By Joe Sheller / Guest Column

With any luck, by the time you read this, I will have crossed the state of Iowa by bicycle.

For the past six years, I have ridden RAGBRAI. So, naturally, as a biker I have followed the ongoing effort in Cedar Rapids to make Cedar Lake a public park and to construct a new pedestrian/biker span over the Cedar River – the “Sleeping Giant” bridge. The city of Cedar Rapids recently gave the two projects, named ConnectCR, a boost with a $5 million pledge. You can find more information on the projects at ConnectCR.org.

If the plans bear fruit in coming years, it will in part be due to effective media communication, which must overcome one problem: Bikers don’t always have a positive image.

Think of the comic strip “Pearls Before Swine,” which includes an occasional character named Jef the Cyclist. (Jef dropped an F from his name to become lighter.) The character is buff, self-righteous and indifferent to others. I hope he’s not what most people think of when they imagine a biker.

So, what strategy should ConnectCR follow to ensure the best media image for its projects? Here are four ideas:

First, emphasize that trails are parks open to anyone. You don’t have to ride a bike to enjoy circling Cedar Lake. I often see people fishing, kayaking, jogging and walking there. In a phrase that has already been used by ConnectCR, trails are “linear parks.” It’s a good line –repeat it.

Second, ensure support from local businesses. The ConnectCR projects are easy to like from an economic development standpoint. Local media has sometimes noted what biking means in dollars and cents. The Corridor Business Journal recently ran a cover story about businesses that have sprung up in the region due to their proximity to bike trails. ConnectCR’s projects can draw people and money to the Corridor. Those dollar benefits need to be quantified and emphasized.

Third, work with local bikers to promote good behavior. I like the “slow for peds” signs on the Cedar River Trail near Cedar Lake because they make sense. Just as bikers hope motorists treat them with respect when they use streets, bikers need to treat walkers on trails with mutual respect, and may need reminders to do so. In addition, bikers should follow traffic laws, just like any other vehicles. ConnectCR’s media communication needs to reach constituents beyond bicycle riders, and encourage bikers to put their best pedal forward.

Fourth, be vigilant about counter-messages. For example, I don’t believe the narrative that bikers are freeloaders who don’t pay taxes. Even if they don’t pay a gas tax to run their bicycles, almost all bikers (like me) also own and drive cars. And local roads benefit from a repaving program that is funded by sales taxes, which bikers pay just like everyone else. Being vigilant doesn’t mean countering each negative message, but rather being aware of the negative ideas about bikers that exist, and having a positive counter-narrative.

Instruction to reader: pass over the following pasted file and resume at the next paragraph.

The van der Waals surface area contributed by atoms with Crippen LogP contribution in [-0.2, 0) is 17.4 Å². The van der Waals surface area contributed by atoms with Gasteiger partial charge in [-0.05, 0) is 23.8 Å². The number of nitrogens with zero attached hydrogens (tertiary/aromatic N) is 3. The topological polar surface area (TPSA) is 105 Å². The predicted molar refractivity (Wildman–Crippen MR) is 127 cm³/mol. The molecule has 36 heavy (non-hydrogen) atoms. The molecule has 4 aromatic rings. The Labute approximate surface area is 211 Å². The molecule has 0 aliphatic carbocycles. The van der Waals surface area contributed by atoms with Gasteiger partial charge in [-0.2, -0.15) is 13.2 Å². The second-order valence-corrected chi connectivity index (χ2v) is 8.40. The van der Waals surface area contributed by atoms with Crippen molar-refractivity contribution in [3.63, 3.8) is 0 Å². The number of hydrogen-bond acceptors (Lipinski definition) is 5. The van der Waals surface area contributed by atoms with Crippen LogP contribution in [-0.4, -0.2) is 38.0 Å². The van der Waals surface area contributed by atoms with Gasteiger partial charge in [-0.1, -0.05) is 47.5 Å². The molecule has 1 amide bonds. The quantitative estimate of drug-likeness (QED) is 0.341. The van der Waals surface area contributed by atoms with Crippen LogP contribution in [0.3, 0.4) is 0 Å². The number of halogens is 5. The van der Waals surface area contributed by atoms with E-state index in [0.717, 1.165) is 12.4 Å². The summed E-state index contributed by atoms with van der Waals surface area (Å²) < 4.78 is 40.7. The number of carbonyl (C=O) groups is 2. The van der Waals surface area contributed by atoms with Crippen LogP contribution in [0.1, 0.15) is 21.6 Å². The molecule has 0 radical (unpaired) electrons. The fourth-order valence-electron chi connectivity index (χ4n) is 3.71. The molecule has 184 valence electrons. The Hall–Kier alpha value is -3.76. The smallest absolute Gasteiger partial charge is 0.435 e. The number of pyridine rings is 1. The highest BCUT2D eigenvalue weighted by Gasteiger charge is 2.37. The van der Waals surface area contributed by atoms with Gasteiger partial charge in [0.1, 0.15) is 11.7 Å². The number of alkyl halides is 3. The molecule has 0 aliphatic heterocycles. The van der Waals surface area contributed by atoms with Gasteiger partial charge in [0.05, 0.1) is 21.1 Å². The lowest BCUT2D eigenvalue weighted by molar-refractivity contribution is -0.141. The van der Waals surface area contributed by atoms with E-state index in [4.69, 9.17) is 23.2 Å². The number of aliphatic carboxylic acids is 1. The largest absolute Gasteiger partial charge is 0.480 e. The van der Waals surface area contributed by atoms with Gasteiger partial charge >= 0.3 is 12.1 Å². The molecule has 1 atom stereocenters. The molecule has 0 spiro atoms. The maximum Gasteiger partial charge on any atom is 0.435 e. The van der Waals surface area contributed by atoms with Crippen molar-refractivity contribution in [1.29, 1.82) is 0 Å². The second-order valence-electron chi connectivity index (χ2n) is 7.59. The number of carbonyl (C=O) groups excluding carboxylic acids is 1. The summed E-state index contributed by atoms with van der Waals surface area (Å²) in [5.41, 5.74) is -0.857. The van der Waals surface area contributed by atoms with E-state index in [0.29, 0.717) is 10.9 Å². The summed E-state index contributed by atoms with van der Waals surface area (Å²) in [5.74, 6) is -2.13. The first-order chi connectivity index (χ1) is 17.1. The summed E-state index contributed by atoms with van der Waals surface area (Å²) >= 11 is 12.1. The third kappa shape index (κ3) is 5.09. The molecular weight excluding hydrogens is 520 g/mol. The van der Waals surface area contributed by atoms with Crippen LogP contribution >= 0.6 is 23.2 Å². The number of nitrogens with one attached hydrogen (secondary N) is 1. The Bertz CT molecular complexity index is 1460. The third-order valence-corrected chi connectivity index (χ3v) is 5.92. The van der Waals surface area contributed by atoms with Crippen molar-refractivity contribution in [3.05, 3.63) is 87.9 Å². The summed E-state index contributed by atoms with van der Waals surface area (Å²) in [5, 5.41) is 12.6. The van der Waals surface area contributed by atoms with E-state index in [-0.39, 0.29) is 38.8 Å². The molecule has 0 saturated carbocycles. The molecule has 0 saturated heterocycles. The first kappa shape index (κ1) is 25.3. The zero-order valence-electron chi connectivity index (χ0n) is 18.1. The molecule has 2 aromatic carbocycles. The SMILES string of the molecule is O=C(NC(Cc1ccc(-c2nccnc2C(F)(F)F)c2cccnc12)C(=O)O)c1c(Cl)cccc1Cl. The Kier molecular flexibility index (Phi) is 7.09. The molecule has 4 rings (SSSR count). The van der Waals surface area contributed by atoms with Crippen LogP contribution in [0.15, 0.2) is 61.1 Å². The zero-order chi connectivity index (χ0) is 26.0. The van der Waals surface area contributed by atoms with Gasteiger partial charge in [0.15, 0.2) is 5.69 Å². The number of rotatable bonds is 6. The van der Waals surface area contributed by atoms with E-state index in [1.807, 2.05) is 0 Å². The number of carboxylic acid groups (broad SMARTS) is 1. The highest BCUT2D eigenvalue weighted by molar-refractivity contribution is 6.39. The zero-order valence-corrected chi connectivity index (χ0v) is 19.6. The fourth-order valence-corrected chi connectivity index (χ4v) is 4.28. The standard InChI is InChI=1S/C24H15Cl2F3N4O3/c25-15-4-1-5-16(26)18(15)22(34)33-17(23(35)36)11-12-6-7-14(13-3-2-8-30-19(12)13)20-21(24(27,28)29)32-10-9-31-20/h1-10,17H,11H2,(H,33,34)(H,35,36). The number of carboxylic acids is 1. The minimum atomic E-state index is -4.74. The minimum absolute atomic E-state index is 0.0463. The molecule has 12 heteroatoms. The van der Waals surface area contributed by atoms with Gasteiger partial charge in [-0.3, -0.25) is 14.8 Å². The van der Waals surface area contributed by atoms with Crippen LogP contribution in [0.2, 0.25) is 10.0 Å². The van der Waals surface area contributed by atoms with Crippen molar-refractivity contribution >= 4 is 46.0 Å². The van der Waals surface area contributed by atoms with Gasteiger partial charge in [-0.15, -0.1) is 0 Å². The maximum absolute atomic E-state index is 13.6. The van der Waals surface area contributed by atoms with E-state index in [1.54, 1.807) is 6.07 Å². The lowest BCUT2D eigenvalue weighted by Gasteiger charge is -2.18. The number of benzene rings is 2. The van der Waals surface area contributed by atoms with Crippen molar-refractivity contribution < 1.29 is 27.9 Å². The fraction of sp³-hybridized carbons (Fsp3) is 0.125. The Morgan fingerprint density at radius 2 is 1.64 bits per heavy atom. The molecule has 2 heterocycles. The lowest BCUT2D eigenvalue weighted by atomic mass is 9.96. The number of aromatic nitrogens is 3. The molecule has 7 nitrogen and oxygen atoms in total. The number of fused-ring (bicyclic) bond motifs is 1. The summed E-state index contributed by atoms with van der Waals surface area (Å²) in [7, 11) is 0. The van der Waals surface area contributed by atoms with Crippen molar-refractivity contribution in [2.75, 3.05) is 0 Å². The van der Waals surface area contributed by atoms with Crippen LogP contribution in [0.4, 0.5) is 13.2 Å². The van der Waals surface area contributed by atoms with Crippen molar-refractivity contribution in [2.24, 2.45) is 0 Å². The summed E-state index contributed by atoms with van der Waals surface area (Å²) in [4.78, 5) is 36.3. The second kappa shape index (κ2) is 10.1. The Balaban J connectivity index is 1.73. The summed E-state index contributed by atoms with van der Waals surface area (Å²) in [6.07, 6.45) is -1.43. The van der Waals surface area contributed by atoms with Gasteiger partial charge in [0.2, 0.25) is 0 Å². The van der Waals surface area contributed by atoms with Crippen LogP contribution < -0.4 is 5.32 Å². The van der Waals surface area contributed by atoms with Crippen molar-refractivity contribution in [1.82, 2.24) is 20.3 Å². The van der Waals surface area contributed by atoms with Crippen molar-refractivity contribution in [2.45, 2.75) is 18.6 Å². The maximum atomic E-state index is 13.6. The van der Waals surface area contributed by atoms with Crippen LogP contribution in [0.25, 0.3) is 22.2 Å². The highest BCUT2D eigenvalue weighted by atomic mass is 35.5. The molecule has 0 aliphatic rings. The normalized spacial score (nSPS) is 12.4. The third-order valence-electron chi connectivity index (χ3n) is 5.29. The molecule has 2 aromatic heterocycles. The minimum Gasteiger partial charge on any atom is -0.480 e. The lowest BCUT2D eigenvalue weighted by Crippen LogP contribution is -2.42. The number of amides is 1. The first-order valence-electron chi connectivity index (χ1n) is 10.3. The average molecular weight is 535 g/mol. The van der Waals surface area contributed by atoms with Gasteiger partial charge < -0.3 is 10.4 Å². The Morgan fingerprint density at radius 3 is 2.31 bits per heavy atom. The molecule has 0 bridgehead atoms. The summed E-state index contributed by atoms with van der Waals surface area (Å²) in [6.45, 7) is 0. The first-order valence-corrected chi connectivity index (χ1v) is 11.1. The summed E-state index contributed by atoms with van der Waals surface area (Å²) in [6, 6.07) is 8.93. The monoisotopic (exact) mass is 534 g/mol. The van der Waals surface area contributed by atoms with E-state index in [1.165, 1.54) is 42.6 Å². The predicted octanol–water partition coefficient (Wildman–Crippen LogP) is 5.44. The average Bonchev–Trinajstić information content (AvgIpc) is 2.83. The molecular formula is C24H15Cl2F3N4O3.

I don’t think my four steps for media communication alone can sell ConnectCR. Too much depends on many other factors – what the economy overall does, what legitimate but competing priorities vie for limited public funds, etc.

And, while I like the ConnectCR effort, I admit I’m not neutral. I’m a biker. I ride RAGBRAI. I maintain a bicycle rider blog (crbiker.blogspot.com). ConnectCR would benefit me personally, so it’s easy for me to like.

Then again, I like that Cedar Rapids has nice golf courses, which are important to its quality of life and its ability to attract new residents, for example, even though I never golf.

Mark Twain is falsely quoted as saying that “golf is a good walk spoiled.” It’s a great line even if the source is murky and Twain never wrote it. However, I don’t agree. I say, if you like golf, go for it. And if you don’t ride a bike, I hope you can conclude that ConnectCR would be a good walk that has many additional community benefits.

That’s a message that ConnectCR will have to communicate through media.

Joe Sheller is an associate professor of communication and journalism at Mount Mercy University in Cedar Rapids. He can be reached at jsheller@mtmercy.edu.

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